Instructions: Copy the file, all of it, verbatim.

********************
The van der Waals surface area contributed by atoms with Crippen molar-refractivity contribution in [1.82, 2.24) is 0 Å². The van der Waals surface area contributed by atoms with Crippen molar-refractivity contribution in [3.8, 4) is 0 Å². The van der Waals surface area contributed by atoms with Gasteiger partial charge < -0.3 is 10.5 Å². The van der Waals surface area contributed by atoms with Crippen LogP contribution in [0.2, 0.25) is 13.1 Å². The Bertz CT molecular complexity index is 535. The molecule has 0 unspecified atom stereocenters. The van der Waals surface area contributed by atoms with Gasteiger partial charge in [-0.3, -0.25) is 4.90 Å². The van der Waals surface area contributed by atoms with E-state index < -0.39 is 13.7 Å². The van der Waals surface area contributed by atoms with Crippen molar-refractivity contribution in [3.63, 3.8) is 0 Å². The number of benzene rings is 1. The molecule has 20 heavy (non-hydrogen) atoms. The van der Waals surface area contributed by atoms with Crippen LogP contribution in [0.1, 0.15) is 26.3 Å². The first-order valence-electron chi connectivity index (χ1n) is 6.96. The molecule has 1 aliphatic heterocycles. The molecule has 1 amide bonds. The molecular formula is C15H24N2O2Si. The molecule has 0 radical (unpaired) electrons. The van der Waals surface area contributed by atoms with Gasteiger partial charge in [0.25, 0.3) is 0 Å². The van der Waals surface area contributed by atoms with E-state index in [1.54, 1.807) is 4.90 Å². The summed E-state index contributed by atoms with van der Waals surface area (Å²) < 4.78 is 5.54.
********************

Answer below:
The van der Waals surface area contributed by atoms with Crippen molar-refractivity contribution in [1.82, 2.24) is 0 Å². The van der Waals surface area contributed by atoms with Crippen molar-refractivity contribution in [3.8, 4) is 0 Å². The van der Waals surface area contributed by atoms with Gasteiger partial charge < -0.3 is 10.5 Å². The van der Waals surface area contributed by atoms with Crippen LogP contribution in [0.2, 0.25) is 13.1 Å². The Bertz CT molecular complexity index is 535. The molecule has 0 unspecified atom stereocenters. The van der Waals surface area contributed by atoms with Gasteiger partial charge in [-0.3, -0.25) is 4.90 Å². The van der Waals surface area contributed by atoms with E-state index < -0.39 is 13.7 Å². The van der Waals surface area contributed by atoms with Crippen molar-refractivity contribution in [3.63, 3.8) is 0 Å². The number of benzene rings is 1. The molecule has 20 heavy (non-hydrogen) atoms. The van der Waals surface area contributed by atoms with Crippen LogP contribution in [0.1, 0.15) is 26.3 Å². The first-order valence-electron chi connectivity index (χ1n) is 6.96. The molecule has 1 aliphatic heterocycles. The molecule has 1 amide bonds. The molecular formula is C15H24N2O2Si. The molecule has 0 radical (unpaired) electrons. The van der Waals surface area contributed by atoms with Gasteiger partial charge in [0.25, 0.3) is 0 Å². The van der Waals surface area contributed by atoms with E-state index in [1.54, 1.807) is 4.90 Å². The summed E-state index contributed by atoms with van der Waals surface area (Å²) < 4.78 is 5.54.